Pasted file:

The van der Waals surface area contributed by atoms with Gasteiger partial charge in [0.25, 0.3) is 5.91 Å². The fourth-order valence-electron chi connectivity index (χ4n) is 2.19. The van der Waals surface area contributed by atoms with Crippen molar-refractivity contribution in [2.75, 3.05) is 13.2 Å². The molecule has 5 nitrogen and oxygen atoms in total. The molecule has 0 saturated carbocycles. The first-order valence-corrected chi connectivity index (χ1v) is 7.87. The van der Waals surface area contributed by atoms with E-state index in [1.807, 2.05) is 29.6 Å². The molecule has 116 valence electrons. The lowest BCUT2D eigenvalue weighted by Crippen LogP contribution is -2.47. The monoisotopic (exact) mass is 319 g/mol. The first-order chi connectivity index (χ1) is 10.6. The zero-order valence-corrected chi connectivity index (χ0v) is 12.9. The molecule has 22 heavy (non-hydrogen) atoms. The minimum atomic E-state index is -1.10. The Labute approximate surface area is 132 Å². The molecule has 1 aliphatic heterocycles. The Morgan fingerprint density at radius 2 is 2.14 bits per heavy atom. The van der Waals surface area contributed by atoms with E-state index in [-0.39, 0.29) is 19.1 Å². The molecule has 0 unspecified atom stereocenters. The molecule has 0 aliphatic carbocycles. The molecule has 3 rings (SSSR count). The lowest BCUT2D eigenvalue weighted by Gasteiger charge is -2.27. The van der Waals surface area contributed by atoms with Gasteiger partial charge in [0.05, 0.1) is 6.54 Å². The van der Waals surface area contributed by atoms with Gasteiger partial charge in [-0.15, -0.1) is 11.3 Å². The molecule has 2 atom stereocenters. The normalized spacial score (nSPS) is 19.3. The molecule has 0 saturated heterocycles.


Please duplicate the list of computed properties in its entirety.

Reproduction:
The van der Waals surface area contributed by atoms with Gasteiger partial charge in [0.25, 0.3) is 5.91 Å². The fourth-order valence-electron chi connectivity index (χ4n) is 2.19. The van der Waals surface area contributed by atoms with Crippen molar-refractivity contribution in [2.75, 3.05) is 13.2 Å². The molecule has 5 nitrogen and oxygen atoms in total. The molecule has 0 saturated carbocycles. The first-order valence-corrected chi connectivity index (χ1v) is 7.87. The van der Waals surface area contributed by atoms with E-state index in [1.807, 2.05) is 29.6 Å². The molecule has 116 valence electrons. The lowest BCUT2D eigenvalue weighted by Crippen LogP contribution is -2.47. The monoisotopic (exact) mass is 319 g/mol. The first-order chi connectivity index (χ1) is 10.6. The zero-order valence-corrected chi connectivity index (χ0v) is 12.9. The molecule has 22 heavy (non-hydrogen) atoms. The minimum atomic E-state index is -1.10. The Labute approximate surface area is 132 Å². The molecule has 1 aliphatic heterocycles. The Morgan fingerprint density at radius 2 is 2.14 bits per heavy atom. The van der Waals surface area contributed by atoms with E-state index in [-0.39, 0.29) is 19.1 Å². The molecule has 0 unspecified atom stereocenters. The molecule has 0 aliphatic carbocycles. The molecule has 3 rings (SSSR count). The lowest BCUT2D eigenvalue weighted by Gasteiger charge is -2.27. The van der Waals surface area contributed by atoms with Gasteiger partial charge in [0.05, 0.1) is 6.54 Å². The van der Waals surface area contributed by atoms with Gasteiger partial charge in [-0.15, -0.1) is 11.3 Å². The molecule has 2 atom stereocenters. The normalized spacial score (nSPS) is 19.3. The molecule has 0 saturated heterocycles.